DELIVERED IN THE HOUSE OF REPRESENTATIVES
Over the past few weeks I have been inundated with representations from local residents, as well as the Australian Sikh Association, regarding the protests being undertaken by farmers in India and the plight of workers in its agricultural sector. Such is the magnitude of this issue that widespread strikes by farmers are now occurring across India, and there are reports of blockades in Delhi. The genesis for these events lies in changes to agricultural laws that the affected parties say have been undertaken without proper consultation, and which farmers fear will undermine their livelihoods.
It is not my usual practice to comment in this place about the laws of other jurisdictions, but I make an exception on this occasion to highlight the deep concerns of the constituents I represent, particularly in relation to the long-term social and economic welfare of India's farmers, not to mention the anxiety for the wellbeing of family members involved in these protests.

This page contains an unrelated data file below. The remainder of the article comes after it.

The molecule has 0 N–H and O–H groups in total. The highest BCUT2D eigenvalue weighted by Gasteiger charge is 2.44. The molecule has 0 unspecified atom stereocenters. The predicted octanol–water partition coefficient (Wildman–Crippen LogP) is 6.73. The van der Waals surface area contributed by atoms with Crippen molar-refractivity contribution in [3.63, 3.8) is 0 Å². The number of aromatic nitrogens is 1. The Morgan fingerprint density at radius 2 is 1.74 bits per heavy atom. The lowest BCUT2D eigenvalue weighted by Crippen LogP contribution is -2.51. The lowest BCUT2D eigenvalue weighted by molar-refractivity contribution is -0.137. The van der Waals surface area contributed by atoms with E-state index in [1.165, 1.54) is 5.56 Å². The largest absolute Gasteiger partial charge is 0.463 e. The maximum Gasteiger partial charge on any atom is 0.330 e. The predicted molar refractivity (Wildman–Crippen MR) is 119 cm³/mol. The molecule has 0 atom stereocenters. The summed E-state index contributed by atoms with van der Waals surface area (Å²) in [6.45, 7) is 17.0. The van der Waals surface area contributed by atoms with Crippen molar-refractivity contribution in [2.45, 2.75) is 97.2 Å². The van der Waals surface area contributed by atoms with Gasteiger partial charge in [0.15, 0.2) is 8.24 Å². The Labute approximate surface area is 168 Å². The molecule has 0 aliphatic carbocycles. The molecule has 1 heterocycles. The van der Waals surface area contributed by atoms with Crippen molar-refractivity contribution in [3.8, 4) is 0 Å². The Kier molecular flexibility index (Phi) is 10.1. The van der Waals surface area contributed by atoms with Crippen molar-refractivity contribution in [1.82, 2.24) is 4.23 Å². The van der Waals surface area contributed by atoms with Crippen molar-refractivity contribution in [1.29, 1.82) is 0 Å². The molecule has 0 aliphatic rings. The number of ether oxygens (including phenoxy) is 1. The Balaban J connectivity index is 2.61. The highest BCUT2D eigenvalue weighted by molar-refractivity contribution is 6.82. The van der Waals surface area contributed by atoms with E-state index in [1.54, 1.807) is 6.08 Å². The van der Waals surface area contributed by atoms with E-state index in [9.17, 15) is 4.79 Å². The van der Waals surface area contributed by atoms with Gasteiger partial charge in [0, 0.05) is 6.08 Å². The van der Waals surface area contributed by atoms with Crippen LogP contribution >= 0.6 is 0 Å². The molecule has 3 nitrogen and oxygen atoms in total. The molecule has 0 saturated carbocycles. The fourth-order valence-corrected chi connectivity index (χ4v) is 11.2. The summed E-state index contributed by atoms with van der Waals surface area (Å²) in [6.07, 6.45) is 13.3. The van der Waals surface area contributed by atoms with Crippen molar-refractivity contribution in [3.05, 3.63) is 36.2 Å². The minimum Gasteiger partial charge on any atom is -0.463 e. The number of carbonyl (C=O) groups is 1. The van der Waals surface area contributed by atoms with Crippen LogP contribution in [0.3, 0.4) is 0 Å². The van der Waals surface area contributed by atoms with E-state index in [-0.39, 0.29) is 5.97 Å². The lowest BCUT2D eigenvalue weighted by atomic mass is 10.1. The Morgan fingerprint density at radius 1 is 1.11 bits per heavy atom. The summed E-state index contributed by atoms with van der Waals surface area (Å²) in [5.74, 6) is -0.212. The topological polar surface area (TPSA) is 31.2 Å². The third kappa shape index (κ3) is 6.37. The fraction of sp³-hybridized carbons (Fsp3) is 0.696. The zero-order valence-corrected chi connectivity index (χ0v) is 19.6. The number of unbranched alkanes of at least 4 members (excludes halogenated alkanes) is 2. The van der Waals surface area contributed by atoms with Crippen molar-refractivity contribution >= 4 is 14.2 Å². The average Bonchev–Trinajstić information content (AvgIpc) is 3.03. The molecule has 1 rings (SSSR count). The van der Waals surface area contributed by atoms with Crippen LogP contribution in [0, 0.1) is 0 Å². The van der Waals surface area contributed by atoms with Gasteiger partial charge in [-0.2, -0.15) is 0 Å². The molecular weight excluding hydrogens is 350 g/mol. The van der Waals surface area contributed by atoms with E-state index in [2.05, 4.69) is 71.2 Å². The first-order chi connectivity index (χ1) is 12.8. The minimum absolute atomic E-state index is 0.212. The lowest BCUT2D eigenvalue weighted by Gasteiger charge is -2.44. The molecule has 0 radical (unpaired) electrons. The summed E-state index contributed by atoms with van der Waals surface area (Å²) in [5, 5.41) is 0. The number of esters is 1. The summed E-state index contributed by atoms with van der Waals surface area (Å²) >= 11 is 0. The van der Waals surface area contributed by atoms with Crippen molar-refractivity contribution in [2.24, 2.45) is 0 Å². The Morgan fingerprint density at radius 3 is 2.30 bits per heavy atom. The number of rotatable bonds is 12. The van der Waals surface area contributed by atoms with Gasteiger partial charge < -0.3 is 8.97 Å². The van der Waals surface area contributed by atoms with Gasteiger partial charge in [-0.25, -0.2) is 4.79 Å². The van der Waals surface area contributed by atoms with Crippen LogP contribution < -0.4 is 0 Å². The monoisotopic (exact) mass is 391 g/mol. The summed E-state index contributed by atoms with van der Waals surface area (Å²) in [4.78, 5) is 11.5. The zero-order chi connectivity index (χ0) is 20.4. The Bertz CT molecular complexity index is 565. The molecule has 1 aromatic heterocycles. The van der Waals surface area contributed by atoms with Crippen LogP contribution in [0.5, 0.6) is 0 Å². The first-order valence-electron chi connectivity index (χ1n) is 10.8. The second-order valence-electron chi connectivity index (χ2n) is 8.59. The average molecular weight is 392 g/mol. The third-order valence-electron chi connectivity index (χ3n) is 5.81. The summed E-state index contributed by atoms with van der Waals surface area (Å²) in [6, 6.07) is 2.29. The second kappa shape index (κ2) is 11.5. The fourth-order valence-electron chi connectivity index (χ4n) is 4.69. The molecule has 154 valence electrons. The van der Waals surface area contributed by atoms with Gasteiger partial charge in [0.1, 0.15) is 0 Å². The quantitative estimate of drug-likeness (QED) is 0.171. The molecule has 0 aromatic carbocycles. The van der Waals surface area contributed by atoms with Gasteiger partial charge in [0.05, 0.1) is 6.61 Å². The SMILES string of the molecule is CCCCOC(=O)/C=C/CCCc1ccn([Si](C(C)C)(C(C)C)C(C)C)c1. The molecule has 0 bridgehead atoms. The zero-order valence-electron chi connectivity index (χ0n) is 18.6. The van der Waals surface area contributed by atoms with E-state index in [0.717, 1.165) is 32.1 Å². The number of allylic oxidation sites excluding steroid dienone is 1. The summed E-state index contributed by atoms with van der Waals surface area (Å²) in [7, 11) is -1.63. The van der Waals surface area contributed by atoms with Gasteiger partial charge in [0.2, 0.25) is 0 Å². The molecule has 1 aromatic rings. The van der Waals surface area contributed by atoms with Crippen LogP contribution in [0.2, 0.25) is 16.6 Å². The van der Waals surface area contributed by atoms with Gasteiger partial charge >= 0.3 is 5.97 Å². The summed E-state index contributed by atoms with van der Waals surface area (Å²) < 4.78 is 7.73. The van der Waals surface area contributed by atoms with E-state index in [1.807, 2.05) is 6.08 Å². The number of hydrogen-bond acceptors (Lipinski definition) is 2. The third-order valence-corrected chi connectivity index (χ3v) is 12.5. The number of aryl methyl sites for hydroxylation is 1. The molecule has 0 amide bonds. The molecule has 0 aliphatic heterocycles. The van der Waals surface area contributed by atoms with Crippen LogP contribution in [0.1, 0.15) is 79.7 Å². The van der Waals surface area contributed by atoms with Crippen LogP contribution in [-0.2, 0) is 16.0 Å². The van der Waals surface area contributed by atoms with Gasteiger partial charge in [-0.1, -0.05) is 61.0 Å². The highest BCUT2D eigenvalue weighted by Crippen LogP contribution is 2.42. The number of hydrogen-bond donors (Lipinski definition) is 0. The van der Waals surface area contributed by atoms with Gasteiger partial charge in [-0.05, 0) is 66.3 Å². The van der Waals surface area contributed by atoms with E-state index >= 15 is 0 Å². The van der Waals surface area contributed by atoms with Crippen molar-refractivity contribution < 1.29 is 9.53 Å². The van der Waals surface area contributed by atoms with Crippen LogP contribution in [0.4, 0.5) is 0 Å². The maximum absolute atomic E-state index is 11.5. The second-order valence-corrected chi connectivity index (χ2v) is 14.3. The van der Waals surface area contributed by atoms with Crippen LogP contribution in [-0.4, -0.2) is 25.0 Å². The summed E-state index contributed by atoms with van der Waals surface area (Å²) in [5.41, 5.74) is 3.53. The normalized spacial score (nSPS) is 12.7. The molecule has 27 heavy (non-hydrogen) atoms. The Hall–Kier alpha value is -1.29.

Having a background in competition law and regulation, I support market reforms that help societies fulfil their economic potential, but it is imperative that such transitions bring workers, businesses and communities along in a manner that enables people to adapt and prosper. That appears to me to be the issue at stake here. I'm grateful to the Indian High Commissioner for listening to my advocacy about this matter. I note a further round of talks is scheduled today in India, and it is my strongest desire that a peaceful resolution that ultimately benefits consumers and the welfare of India's farming sector workforce is reached through dialogue, rather than violence.